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buying a reposession house


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hi

hopefully someone may be able to help me,

I am a first time buyer and have a mortgage agreed in principle, i have found a house and put an offer in which has been accepted,

Because the house is a reposession an advert has to be placed in the local paper stating that an offer has been made on the property and anyone wanting to place a higher offer must do so now. We were told that this notice would be for 7 days.

The add has now been placed in the local paper but the wording says anyone can make a higher offer until exchange of contracts, surley this can not be right, i am about to instruct a solicitor and valuer at my expense but do not want to do so if a higher offer can be made and accepted before exchange of contracts.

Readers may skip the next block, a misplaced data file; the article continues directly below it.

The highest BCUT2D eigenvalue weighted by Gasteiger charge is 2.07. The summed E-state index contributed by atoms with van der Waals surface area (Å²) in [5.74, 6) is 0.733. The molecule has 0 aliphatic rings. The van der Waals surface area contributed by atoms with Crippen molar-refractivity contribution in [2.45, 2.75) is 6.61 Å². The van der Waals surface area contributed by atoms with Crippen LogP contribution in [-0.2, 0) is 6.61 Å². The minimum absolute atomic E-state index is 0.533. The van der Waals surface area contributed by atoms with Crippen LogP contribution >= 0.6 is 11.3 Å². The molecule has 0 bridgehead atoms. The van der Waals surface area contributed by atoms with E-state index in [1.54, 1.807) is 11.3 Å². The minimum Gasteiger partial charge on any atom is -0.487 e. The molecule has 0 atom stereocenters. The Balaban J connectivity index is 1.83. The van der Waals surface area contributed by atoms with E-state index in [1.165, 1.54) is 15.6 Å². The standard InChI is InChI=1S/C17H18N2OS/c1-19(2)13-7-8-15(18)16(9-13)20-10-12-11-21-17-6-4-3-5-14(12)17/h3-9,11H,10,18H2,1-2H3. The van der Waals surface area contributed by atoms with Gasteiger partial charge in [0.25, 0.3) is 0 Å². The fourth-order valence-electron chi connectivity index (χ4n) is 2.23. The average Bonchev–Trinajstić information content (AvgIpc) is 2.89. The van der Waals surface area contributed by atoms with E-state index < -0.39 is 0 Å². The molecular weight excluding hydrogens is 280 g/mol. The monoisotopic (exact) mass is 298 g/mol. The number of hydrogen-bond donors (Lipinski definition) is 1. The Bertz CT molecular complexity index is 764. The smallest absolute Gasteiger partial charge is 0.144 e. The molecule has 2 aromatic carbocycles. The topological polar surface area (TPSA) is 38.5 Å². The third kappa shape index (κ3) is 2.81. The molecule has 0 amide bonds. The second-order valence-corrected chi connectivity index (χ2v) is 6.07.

The estate agent selling the property have tried from the start to get us into see there mortage advisor, but as we alreardy had a mortgage agreed there was no point us seeing him, they have been very forceful trying different ways to get us to have a mortage with them we have really had to stand our ground.

Does anyone know the laws concerning selling a reposessed house can someone really leave it to just before the exchange of contracts to put in a higher bid although we have gone to the expense of valuation fees etc

look forward to hearing from someone soon

regards

carole

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They can wait for exchange of contracts for higher offers. This is why I walked away from the purchase of a repossesion home.

 

My advice, if you can't afford to lose the legal fees etc, don't go forward.

 

Also, with regard to the mortgage advisor thing: I'd say the estate agent are on commission for getting you in to see their advisor.